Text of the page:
IP Segmenting/configuration optimization Gateway/clients

We have 'Controls Networking Standards' we've used to segment traffic amongst multiple pieces of equipment in a system. Typically, we've had the PLC, HMI, drives, IO of each piece on it's own class B segment, 172.25.X.X. For example, 172.25.110.x, 172.25.120.x, 172.25.130.x, etc, ( I'm not a strong networking expert, so I can provide more detail, as well as our standards document, on request.

Now we start using Ignition HMI clients to a Gateway, communicating to our PLC's.. 4 clients, (5, one client on the gateway computer), talking to multiple, typically 3 PLC's; hundreds of tags across all of them.
Is there further information, best practices, etc to optimize network traffic on different segements with this setup? I've dug around a little here and elsewhere not stumbling on it yet. We're looking to revise our standards with this new setup. Thanks much.

Ignition clients do not talk directly to your PLCs, and do not have to be in a subnet that can reach the PLCs. All such traffic routes through OPC tags in your Ignition gateway. Multiple clients looking at the same OPC tags does not make more PLC traffic.

You may have nothing to do, besides making sure the Ignition gateway itself can reach the PLCs. It is not unusual for the Ignition server to have multiple NICs for different subnets.

OK, thanks @pturmel . I knew the clients didn't communicate directly to PLC's, but the concern primarily was with the gateway communicating to the multiple different PLCs/traffic. The gateway will reach the PLC's, but what's best traffic wise. Now, multiple NICs for the multiple sub nets, I like that and there is a good one.

Not sure what you mean by this. Perhaps you could share your internal standard for us to pick apart?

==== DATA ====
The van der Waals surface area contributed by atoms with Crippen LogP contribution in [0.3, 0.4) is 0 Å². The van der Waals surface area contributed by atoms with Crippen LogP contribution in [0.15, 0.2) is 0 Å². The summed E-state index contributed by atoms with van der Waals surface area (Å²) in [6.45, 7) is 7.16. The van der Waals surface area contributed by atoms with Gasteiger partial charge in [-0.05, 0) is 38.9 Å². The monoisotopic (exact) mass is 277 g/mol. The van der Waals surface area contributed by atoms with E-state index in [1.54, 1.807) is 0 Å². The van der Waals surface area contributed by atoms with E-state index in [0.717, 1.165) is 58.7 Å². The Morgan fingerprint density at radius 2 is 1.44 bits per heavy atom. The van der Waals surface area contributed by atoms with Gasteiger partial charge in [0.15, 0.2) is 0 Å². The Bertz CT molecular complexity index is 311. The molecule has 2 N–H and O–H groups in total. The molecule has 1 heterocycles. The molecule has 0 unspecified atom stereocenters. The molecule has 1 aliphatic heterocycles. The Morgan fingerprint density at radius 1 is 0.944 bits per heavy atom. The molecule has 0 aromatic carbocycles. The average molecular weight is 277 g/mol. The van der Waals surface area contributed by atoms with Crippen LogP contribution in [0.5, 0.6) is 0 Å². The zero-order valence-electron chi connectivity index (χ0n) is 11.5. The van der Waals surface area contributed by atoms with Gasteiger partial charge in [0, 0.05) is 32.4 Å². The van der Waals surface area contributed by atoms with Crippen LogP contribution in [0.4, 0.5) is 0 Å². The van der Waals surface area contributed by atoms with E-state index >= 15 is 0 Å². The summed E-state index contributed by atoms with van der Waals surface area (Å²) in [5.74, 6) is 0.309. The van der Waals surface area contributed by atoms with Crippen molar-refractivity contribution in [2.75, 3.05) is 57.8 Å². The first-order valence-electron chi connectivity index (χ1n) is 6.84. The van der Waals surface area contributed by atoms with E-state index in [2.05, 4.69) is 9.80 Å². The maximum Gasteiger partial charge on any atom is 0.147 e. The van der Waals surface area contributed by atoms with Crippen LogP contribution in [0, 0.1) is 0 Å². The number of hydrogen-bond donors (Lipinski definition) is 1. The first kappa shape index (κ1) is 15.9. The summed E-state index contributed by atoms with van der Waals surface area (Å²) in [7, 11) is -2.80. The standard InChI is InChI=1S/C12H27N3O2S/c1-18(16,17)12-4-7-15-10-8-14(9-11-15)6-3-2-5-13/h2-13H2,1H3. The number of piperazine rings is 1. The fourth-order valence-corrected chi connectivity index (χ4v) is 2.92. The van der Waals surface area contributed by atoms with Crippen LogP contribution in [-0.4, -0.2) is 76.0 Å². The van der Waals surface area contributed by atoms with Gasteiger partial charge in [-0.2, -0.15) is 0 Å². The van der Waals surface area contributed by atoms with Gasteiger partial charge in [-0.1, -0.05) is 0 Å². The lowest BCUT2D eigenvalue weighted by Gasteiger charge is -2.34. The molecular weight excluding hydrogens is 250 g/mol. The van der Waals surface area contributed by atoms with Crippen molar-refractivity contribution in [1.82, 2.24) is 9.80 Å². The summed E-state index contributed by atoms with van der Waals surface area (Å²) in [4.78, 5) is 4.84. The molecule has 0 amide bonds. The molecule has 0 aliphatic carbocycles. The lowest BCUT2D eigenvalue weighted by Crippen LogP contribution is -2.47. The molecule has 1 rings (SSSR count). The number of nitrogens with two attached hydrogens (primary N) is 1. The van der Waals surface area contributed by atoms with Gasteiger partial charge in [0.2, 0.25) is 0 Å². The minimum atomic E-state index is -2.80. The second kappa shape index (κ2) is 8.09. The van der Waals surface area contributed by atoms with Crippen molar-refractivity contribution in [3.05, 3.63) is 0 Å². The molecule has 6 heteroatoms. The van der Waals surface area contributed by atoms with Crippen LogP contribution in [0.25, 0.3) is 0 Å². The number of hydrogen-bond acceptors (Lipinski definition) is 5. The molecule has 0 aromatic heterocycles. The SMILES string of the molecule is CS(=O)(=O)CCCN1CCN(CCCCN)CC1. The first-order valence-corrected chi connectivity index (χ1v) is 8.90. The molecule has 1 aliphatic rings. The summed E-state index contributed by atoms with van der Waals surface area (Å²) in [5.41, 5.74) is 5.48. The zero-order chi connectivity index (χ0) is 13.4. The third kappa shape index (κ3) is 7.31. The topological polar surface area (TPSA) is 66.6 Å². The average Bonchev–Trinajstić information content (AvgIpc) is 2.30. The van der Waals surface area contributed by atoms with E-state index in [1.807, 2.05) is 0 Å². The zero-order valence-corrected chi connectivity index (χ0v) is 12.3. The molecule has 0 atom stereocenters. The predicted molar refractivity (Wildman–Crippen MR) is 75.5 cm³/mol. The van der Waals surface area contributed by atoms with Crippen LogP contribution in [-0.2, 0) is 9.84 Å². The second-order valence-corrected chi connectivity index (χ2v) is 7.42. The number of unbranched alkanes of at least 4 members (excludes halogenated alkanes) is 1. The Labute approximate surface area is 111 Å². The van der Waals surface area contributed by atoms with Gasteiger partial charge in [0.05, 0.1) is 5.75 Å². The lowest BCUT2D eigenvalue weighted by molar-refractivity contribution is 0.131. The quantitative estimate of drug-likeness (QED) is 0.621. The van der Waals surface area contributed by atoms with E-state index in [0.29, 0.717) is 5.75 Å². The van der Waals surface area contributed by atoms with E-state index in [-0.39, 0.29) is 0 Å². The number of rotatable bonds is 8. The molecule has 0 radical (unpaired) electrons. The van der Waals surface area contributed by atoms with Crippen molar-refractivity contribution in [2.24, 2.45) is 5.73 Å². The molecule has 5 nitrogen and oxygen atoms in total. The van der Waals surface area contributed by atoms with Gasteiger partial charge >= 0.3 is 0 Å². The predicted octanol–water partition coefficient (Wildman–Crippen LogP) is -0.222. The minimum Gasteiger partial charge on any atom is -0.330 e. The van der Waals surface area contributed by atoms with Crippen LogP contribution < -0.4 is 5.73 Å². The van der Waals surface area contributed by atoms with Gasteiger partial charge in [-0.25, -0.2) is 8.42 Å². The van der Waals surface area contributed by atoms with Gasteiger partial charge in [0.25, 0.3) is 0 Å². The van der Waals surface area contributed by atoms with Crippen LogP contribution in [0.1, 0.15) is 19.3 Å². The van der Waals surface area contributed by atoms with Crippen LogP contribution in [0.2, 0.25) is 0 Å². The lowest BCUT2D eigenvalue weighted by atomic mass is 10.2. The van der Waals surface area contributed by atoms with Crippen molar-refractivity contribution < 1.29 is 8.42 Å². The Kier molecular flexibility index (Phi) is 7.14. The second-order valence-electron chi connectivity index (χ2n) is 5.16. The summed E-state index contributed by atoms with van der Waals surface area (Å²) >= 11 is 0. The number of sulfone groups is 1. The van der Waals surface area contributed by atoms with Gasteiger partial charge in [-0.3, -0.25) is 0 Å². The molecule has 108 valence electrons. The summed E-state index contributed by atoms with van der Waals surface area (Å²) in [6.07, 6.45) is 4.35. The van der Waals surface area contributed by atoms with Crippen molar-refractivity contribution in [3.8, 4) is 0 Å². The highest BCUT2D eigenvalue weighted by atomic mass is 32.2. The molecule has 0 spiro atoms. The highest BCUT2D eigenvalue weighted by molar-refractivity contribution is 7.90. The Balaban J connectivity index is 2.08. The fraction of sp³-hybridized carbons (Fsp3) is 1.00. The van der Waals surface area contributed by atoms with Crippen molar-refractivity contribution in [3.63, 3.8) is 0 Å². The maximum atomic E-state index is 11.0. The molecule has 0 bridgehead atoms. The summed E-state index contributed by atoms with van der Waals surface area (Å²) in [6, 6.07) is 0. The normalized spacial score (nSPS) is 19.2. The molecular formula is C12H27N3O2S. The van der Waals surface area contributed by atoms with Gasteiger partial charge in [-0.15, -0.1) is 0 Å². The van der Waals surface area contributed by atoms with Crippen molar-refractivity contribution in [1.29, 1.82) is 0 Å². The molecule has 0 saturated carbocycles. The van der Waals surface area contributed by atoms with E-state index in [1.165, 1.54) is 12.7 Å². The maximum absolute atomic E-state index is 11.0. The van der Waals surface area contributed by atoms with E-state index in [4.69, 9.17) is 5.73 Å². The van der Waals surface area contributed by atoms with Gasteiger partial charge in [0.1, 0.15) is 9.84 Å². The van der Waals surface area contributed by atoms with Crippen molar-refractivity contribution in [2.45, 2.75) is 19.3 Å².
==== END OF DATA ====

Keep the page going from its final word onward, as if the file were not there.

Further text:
Ooo! Avoid this. Let the gateway be just a gateway. Only Edge Panel edition excepted.

SKM_458e23021010210.pdf (46.7 KB)
SKM_458e23021010230.pdf (25.3 KB)
Here's the internal standard, thanks for looking.

Meh. Standardizing all of the address ranges seems like a pointless exercise. Consider, instead, standardizing a hierarchy of fully-qualified host names. Let a combo DNS+DHCP server hand out fixed addresses for the names it knows, and a range of dynamic addresses for "uncommissioned" devices. Then, later, when a device needs to be replaced, just give the replacement the same name and it will magically assume the IP address.

For devices that are not DHCP-capable and therefore need a fixed address, still give them a name in the DNS, so they'll play nice with the rest.

Also consider not configuring an IP Gateway address on devices in your control network, other than carefully managed devices that handle software update tasks. Make all external access into your control network originate in your DMZ, via a NAT firewall. Control devices can respond to the NAT firewall without using a configured gateway. Have that NAT firewall not use a common router address and not respond to pings or routing packets.

A key advantage of this approach, when pushed down into your equipment vendors, is that the actual IP addresses become easily changable. This means that your vendors can configure their DNS+DHCP kit to be compatible with their infra for testing and acceptance, then you just need to fix that one configuration file when you bring into your plant.

{ I recommend the dnsmasq tool in Linux, as it accepts a folder of text config files in git-friendly "hosts"-like format, and picks up runtime changes. You can put each production line's devices in its own config file in that kit. }

Thanks much again @pturmel . There is a lot of good stuff, and a bit here to digest : ), as we will discuss internally. I may be back for some follow up questions.